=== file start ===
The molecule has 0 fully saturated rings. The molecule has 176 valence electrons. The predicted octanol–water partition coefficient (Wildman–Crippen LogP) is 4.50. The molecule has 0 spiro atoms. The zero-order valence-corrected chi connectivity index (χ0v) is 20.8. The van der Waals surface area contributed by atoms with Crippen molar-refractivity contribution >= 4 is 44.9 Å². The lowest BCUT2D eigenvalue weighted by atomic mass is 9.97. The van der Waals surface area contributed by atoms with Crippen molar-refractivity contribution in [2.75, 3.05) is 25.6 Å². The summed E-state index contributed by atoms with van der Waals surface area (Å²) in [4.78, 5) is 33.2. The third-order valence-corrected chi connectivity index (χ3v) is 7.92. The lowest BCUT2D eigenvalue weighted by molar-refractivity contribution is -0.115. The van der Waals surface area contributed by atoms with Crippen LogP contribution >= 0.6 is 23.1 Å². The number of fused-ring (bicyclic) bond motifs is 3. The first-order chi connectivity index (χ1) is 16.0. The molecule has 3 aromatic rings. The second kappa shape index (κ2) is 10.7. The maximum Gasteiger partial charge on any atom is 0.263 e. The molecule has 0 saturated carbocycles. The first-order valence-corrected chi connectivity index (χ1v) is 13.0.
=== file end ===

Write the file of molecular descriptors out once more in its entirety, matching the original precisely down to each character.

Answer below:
The molecule has 0 fully saturated rings. The molecule has 176 valence electrons. The predicted octanol–water partition coefficient (Wildman–Crippen LogP) is 4.50. The molecule has 0 spiro atoms. The zero-order valence-corrected chi connectivity index (χ0v) is 20.8. The van der Waals surface area contributed by atoms with Crippen molar-refractivity contribution >= 4 is 44.9 Å². The lowest BCUT2D eigenvalue weighted by atomic mass is 9.97. The van der Waals surface area contributed by atoms with Crippen molar-refractivity contribution in [2.75, 3.05) is 25.6 Å². The summed E-state index contributed by atoms with van der Waals surface area (Å²) in [4.78, 5) is 33.2. The third-order valence-corrected chi connectivity index (χ3v) is 7.92. The lowest BCUT2D eigenvalue weighted by molar-refractivity contribution is -0.115. The van der Waals surface area contributed by atoms with Crippen LogP contribution >= 0.6 is 23.1 Å². The number of fused-ring (bicyclic) bond motifs is 3. The first-order chi connectivity index (χ1) is 16.0. The molecule has 3 aromatic rings. The second kappa shape index (κ2) is 10.7. The maximum Gasteiger partial charge on any atom is 0.263 e. The molecule has 0 saturated carbocycles. The first-order valence-corrected chi connectivity index (χ1v) is 13.0.